Direct advocacy is also important: “When you want policies, you do the grassroots stuff: you contact your MPs, your MPPs, your MLAs—you vote, you get out and discuss with people and bring attention to the issue,” says Avveduti. “It also helps to learn more so you can have positive conversations about these things and be prepared to talk about them when the opportunity arises.”
In terms of information, artist and letter signatory Craig Berggold says, many artists have direct experience living with precarity—but linking it to changing wider structures and policies is key.
“The employment insurance system doesn’t capture the many types of work that take place, and so much work is also unpaid,” Berggold says. “That can be a really big issue for artists—a lot of their work is unpaid work and many subsidize their art practice with second or third jobs. Basically cultural production is being subsidized by artists—and basic income is a way to recognize that people perform unpaid work in society. It can be artists, it can be care in the home, taking care of the elderly or taking care of children.”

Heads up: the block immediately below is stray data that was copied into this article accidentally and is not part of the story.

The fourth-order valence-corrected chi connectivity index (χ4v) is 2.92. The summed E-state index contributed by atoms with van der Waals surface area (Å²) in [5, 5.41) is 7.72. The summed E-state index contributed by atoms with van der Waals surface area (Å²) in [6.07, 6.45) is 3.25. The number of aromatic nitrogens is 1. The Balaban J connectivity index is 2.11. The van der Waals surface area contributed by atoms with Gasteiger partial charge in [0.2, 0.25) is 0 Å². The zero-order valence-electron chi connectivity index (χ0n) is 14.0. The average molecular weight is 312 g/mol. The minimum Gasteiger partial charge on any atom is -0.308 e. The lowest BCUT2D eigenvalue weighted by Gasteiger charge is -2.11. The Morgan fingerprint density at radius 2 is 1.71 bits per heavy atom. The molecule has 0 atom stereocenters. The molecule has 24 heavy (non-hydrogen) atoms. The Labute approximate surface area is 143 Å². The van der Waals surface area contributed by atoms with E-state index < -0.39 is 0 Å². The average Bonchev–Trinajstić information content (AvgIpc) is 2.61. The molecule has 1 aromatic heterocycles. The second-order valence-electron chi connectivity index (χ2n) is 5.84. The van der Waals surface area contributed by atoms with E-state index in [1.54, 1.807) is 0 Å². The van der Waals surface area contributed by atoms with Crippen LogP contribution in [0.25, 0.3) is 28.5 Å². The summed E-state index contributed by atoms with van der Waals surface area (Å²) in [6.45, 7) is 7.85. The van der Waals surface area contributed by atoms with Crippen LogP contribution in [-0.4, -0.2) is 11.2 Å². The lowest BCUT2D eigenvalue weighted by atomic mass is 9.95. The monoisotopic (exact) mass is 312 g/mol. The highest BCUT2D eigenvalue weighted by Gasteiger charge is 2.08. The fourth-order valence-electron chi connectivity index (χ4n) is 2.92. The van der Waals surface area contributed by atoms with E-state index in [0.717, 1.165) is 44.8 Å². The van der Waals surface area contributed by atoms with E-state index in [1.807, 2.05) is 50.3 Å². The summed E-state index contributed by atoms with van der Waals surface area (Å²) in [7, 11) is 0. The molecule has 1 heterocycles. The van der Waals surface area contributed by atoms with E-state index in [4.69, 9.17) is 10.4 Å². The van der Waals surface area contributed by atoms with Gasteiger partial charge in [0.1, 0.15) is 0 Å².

“The gig economy is unpredictable and the pandemic’s wrath has been swift,” he adds. “A basic income guarantee is a way to reimagine what better income support could look like.”
A note to readers: This article frequently uses the term “Universal Basic Income” to mean “Basic Income” supports in general. This is the case even though, to many in the field, “Universal Basic Income” (which a petition reported on in this article calls for) and “Basic Income Guarantee” (which a public letter reported on in this article calls for) often have specific and distinct meanings—with the former often preferred in the US and UK, and the latter often preferred in parts of Canada.